17 November 2020
It’s really not that crazy to hear that excitement and anxiety come from the same chemical process in the brain. They both give you that rush. It’s just that one is something we consider as good and the other is something we think of as bad. That association, good or bad, is actually what determines how this chemical reaction will become excitement or anxiety for any given scenario.
Take public speaking, for instance. Your palms are sweaty, your heart is beating fast, your mouth is dry, your mind is racing. If you’re afraid to get up there and speak, chances are your thoughts are negative. Now you’ve learned that when you feel that rush when you’re getting ready to speak in front of an audience, you should be afraid.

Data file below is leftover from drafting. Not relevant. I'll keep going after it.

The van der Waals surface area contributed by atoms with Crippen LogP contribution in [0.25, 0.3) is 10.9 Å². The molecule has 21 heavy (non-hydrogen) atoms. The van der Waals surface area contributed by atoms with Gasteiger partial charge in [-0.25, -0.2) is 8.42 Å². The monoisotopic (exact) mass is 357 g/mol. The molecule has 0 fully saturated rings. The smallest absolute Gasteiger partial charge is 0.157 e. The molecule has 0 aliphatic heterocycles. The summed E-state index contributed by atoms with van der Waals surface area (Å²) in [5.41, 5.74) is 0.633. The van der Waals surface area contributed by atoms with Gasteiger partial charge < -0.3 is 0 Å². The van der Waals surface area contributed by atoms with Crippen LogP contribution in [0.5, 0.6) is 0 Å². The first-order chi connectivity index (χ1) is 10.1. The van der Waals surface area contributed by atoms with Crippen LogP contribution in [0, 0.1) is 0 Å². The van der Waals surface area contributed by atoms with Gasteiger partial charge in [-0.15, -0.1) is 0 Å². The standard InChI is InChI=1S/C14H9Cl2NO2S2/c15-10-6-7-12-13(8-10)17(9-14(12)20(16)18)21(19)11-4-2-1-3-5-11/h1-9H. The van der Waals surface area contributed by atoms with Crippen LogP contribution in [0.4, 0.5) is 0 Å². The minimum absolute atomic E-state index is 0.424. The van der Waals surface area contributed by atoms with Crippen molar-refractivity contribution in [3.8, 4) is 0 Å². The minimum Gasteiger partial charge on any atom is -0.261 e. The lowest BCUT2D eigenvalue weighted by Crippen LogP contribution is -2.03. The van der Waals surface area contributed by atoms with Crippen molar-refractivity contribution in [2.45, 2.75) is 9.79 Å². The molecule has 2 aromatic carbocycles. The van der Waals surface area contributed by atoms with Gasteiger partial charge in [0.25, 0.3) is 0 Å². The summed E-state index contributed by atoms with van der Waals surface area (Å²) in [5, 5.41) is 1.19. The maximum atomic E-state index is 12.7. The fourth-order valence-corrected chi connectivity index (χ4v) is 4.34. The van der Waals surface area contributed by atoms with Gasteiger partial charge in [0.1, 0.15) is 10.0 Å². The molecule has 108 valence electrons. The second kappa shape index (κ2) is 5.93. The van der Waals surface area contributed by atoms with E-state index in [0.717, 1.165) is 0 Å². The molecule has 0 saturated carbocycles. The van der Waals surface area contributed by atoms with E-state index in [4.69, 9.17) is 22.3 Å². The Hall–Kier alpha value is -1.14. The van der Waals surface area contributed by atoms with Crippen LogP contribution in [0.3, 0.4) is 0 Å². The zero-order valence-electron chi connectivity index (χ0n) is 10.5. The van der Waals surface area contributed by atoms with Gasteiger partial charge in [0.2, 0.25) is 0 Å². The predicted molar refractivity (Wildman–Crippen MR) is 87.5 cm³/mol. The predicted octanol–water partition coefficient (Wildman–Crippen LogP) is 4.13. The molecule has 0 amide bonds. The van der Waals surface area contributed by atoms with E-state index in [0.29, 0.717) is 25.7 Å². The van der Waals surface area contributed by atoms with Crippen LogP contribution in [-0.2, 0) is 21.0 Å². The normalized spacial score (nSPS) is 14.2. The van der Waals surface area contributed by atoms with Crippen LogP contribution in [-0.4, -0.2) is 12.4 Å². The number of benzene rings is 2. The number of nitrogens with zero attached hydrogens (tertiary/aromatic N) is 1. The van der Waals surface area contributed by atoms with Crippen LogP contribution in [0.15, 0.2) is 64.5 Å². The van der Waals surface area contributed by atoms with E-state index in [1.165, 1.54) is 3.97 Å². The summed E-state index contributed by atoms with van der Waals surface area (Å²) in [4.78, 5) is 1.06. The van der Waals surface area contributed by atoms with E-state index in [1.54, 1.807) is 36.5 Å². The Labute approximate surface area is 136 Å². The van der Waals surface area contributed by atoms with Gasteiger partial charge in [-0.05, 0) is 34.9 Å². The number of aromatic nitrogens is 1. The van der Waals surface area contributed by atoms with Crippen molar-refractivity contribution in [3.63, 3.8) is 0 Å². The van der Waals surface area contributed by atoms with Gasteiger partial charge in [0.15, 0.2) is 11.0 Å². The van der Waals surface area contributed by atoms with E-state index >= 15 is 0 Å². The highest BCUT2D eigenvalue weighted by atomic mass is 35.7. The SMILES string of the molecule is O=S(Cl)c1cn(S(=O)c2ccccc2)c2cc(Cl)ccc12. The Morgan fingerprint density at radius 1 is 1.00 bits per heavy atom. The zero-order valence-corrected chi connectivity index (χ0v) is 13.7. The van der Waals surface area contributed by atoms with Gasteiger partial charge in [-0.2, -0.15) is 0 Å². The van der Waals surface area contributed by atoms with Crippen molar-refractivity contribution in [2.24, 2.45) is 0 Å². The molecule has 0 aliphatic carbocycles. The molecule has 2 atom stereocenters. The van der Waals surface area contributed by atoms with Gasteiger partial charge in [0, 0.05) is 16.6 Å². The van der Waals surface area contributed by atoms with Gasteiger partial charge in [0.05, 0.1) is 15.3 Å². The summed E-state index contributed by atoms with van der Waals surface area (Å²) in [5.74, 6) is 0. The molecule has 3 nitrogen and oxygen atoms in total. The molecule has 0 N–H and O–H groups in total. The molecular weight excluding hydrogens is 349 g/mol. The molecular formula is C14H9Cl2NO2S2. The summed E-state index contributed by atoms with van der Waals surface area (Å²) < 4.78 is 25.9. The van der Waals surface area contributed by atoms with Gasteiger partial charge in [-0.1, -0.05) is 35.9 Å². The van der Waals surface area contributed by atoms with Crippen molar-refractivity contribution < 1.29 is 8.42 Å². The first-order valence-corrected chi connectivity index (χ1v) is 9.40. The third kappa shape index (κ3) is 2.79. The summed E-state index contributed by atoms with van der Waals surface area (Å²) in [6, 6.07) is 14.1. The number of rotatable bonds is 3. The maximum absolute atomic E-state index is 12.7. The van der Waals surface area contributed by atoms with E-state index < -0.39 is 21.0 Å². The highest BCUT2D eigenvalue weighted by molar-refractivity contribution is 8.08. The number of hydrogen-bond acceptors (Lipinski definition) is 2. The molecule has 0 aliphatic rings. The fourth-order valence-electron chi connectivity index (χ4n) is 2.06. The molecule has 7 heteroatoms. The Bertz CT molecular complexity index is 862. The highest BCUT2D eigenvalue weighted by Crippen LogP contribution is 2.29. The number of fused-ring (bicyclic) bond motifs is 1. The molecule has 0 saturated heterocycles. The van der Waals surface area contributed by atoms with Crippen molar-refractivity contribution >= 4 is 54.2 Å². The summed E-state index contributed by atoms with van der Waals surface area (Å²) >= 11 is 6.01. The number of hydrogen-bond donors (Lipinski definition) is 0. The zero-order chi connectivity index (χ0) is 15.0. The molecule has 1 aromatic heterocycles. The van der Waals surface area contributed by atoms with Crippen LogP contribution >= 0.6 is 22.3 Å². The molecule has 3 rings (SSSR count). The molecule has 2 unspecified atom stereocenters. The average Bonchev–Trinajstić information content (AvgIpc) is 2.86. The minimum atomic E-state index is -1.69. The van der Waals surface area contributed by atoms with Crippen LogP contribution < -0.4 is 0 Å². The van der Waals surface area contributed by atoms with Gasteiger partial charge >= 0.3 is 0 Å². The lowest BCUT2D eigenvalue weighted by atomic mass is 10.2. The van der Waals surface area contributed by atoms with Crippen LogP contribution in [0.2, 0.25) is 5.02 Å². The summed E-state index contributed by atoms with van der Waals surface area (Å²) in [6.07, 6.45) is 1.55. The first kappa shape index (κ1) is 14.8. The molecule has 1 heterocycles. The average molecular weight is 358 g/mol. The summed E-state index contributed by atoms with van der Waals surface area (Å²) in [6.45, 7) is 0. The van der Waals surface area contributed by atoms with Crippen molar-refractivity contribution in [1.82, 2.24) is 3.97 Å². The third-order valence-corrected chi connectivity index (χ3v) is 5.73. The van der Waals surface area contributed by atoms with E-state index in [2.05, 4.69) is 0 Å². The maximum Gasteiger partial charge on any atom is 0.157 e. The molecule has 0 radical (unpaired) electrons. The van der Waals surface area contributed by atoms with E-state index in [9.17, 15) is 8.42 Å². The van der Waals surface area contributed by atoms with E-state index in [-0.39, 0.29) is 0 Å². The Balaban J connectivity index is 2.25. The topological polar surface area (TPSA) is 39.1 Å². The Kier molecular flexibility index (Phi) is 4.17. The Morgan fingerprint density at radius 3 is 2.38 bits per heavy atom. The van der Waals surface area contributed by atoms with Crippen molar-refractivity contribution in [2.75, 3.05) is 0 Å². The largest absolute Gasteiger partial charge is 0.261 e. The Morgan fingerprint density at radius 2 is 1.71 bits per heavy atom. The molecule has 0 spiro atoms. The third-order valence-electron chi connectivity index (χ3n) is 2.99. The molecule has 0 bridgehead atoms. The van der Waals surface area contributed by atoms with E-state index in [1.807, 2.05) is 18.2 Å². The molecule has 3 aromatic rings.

The key is that while all of these responses from your body are occurring, you tell yourself something positive. Rather than: “these people are going to think I sound so stupid,” you tell yourself, “I have something to share and I’m excited to hear how people respond.” You may not believe yourself at first, but these small changes in how you allow yourself to associate events with feelings will slowly begin to see a shift from anxiety to excitement.
Please know, this is not for those of us who suffer from anxiety disorders, or are experiencing anxiety for necessary reasons, such as getting yourself out of harm's way.
But next time you’re feeling anxious over something that won’t kill you, give it a try.